From the forehead of zeus:The ontogeny of the immune response

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Many of the most important developments that result in a fully functioning vertebrate immune system take place in the developing fetus. From a variety of gene segments there is assembled in B cells a congeries of antibody combining sites, one to a cell, which form the greater part of the large repertoire of immunological specificities that characterise the system. This capability is further expanded later by somatic mutations. Just as immunoglobulin isotypes are produced sequentially (IgM, IgD, IgG, IgE, IgA)as they are read along the chromosome, so does the fetus and neonate manifest immunological competence sequentially to different antigens by employing variable region germline genes as they appear along the chromosome. The generation of T cell receptor diversity is accomplished by a similar mechanism of gene segment translocations. Each stage inthe lineage of T and B cells is associated with the appearance of unique combinationsofsurface molecular markers, which in ? cells characterise also the specialisedfunctions of different subsets. If the immune system does not spring forth quite fully formedfrom the evolved vertebrate genome, as Athena did from the forehead of Zeus, ontogenetic mechanisms have made it very nearly complete.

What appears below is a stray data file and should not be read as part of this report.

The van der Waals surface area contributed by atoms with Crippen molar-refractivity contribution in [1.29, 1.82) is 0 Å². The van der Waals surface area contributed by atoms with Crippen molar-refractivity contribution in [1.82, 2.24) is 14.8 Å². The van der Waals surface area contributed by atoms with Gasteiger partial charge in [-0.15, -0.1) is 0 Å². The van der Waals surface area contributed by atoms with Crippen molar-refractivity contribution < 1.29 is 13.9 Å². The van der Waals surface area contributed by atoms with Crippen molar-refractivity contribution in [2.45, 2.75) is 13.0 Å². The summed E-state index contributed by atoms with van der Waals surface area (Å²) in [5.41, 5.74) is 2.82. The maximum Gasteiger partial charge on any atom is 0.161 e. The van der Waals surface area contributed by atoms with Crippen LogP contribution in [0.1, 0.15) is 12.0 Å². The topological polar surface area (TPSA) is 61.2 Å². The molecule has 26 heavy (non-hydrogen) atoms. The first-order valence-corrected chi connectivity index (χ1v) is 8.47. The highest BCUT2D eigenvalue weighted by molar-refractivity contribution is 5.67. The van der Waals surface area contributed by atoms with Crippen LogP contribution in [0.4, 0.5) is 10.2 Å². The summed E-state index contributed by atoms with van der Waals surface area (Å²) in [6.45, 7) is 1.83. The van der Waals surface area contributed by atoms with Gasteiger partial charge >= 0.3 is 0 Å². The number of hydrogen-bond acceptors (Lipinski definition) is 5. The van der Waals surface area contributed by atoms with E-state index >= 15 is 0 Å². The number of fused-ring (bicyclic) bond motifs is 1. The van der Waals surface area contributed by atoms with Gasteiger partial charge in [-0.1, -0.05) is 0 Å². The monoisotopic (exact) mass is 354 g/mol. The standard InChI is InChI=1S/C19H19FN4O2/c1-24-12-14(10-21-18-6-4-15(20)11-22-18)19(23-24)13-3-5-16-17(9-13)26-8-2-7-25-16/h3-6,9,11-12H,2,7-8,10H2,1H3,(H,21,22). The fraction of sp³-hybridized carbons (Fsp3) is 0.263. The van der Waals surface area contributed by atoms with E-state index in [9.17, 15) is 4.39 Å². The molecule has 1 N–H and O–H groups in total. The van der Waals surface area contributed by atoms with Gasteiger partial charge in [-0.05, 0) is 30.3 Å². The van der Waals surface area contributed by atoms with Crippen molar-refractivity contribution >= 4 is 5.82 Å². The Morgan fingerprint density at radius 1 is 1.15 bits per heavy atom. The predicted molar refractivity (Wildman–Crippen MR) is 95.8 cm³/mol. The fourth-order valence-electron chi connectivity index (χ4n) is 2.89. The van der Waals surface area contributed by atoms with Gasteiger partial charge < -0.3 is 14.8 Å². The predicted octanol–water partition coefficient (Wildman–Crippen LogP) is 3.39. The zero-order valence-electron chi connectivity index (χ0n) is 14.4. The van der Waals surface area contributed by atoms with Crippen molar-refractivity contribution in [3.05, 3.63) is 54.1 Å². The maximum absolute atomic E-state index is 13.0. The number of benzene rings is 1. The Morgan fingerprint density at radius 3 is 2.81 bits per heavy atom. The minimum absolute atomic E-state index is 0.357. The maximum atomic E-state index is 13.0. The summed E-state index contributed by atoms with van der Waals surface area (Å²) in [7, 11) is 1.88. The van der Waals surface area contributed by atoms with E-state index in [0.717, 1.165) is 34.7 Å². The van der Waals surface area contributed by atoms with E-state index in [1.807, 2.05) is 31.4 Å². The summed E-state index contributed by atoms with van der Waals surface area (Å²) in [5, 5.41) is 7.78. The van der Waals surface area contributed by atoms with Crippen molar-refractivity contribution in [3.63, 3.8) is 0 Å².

Original languageEnglish (US)
Pages (from-to)147-151
Number of pages5
JournalEye (Basingstoke)
Issue number2
StatePublished - Mar 1995
Externally publishedYes


  • B cell development
  • Fetal development
  • Immunogenesis
  • Molecular genetics
  • Ontogeny
  • T cell development

ASJC Scopus subject areas

  • Ophthalmology
  • Sensory Systems


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